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The method of reading a poet by reading his/her intended audience has a
history, and for the most part it is unsatisfactroy. About 60 years ago
B. Rajan wrote a book on PL and the 17th-c reader. That "reader"
expected such & such and therefore such & such is what a given feature
of PL means. Robert Adams in _IKON_ later noted that, in practice, Rajan
had to admit that the poem created its own reader rather than responded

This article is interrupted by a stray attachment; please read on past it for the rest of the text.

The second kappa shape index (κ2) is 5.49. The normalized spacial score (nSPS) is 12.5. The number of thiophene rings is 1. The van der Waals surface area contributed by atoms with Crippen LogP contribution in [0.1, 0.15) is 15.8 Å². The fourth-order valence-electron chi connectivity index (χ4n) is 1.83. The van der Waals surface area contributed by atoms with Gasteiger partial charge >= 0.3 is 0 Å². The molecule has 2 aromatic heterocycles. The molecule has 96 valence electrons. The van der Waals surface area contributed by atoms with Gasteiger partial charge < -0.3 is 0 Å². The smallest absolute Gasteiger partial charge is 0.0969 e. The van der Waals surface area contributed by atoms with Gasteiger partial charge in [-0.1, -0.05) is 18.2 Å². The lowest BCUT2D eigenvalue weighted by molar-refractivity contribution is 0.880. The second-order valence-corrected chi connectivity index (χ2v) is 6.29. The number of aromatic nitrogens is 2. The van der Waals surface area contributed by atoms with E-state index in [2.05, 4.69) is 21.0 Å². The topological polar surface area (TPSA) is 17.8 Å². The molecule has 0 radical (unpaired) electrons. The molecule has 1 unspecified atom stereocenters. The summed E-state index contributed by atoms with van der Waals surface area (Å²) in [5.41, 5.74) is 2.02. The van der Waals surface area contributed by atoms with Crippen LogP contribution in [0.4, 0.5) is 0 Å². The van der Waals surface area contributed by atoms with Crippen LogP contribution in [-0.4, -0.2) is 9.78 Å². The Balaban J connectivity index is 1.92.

to an existing one. (I'm going by memory -- I read this stuff back in
the '70s.) That is, Rajan had in fact started out with a preconception
of the 'meaning' of PL, then assumed a reader that would have searched
for that meaning, than asserted that meaning in terms of what that
reader would have searched for. Most unsatisfactory.

The process of such interpretation is almost always circular, and
usually a vicious circle. You start out with an assumption as to an
intended reader, then interpret the poem so as to reveal the reader by
whom you have just interpreted the poem. 

Carrol